It is hard for me to imagine that a book about depression would be very popular, but in 1965 D. Martyn Lloyd-Jones, the pastor of Westminster Chapel in London, published a book entitled Spiritual Depression: Its Causes and Cure, which turned out to be one of the most highly valued and widely circulated books he ever wrote.1 Perhaps you have seen it. The only conceivable reason it has been so popular is not that the subject itself is attractive, but that so many people, including Christians, are depressed and looking for solutions.2

Verse 12, the last verse of Book 1 of the Psalter, is a final outbreak of praise. Significantly, it is how each of the five books end. Books 1, 2 and 3 end with the phrase "Amen and Amen." Book 4 ends with the words "Let all the people say, Amen! Praise the LORD" (or "Hallelujah"). Book 5 ends with a double "Praise the LORD.”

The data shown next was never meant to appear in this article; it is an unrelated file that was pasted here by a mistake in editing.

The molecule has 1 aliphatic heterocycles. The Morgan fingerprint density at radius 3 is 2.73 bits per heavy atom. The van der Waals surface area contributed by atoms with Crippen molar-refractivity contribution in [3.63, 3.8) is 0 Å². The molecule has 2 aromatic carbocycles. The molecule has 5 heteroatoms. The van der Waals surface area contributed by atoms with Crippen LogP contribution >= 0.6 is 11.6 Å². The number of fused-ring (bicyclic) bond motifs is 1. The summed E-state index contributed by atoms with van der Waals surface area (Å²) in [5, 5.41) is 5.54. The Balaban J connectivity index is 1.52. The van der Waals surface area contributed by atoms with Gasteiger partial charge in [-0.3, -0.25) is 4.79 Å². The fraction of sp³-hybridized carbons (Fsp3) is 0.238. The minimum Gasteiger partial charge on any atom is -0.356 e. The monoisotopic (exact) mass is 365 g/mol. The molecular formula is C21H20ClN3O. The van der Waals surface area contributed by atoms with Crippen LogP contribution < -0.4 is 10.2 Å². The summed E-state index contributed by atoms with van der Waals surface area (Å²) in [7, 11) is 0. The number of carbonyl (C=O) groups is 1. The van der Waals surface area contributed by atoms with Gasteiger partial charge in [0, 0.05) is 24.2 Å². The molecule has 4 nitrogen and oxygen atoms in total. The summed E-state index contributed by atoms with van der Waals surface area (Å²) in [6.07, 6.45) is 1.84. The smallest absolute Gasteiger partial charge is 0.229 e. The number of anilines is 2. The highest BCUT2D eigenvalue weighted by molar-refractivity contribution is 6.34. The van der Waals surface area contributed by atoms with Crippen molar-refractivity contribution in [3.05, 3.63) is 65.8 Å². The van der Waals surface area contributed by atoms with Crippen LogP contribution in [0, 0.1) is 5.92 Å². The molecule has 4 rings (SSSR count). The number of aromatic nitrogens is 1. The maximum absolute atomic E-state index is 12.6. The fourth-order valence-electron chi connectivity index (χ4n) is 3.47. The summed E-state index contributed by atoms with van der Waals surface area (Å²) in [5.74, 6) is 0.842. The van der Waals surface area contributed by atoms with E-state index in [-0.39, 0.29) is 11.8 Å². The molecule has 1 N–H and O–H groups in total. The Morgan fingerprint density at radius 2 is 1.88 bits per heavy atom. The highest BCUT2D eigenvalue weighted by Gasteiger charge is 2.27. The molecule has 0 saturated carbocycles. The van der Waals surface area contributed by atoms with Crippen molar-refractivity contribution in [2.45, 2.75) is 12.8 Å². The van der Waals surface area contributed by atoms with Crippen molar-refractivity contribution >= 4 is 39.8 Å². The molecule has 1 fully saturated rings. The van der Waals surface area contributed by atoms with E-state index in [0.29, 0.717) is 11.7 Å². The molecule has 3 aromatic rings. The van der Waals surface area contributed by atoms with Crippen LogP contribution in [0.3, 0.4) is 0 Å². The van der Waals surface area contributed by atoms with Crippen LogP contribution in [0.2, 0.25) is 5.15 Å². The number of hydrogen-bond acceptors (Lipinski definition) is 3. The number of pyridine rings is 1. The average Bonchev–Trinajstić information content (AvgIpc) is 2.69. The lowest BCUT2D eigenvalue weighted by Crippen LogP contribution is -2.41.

The worst thing of all was that David has been betrayed by his close friend (v. 9). This may have happened more than once in David's life and no doubt did. But the situation in the psalm is adequately accounted for or at least well illustrated by the betrayal of Ahithophel, David's trusted counselor, at the time of Absalom's rebellion (2 Sam. 16:15-17:23).

His enemies were hoping for his death (v.4). It is hard for us to imagine such ill will on the part of anyone toward David, because we have such a good impression of him from the account of his life given in the Old Testament. But David did have enemies. At the beginning of his reign he had enemies from the family and house of King Saul, his predecessor. Later, even his own son Absalom turned against him, and when Absalom did that there were many in the palace and army who followed him.

The composition begins with the word “blessed”. There are two ways the blessing can be taken. It can be understood as an encouragement to show compassion for the weak or as an objective statement implying that the speaker is one who did so and was therefore cared for by God.1 No doubt it is both. As the rest of the psalm will make clear, David was in the position of being a weak person due to his illness, and he wanted people to show mercy to himself and those like him, which his enemies were not doing.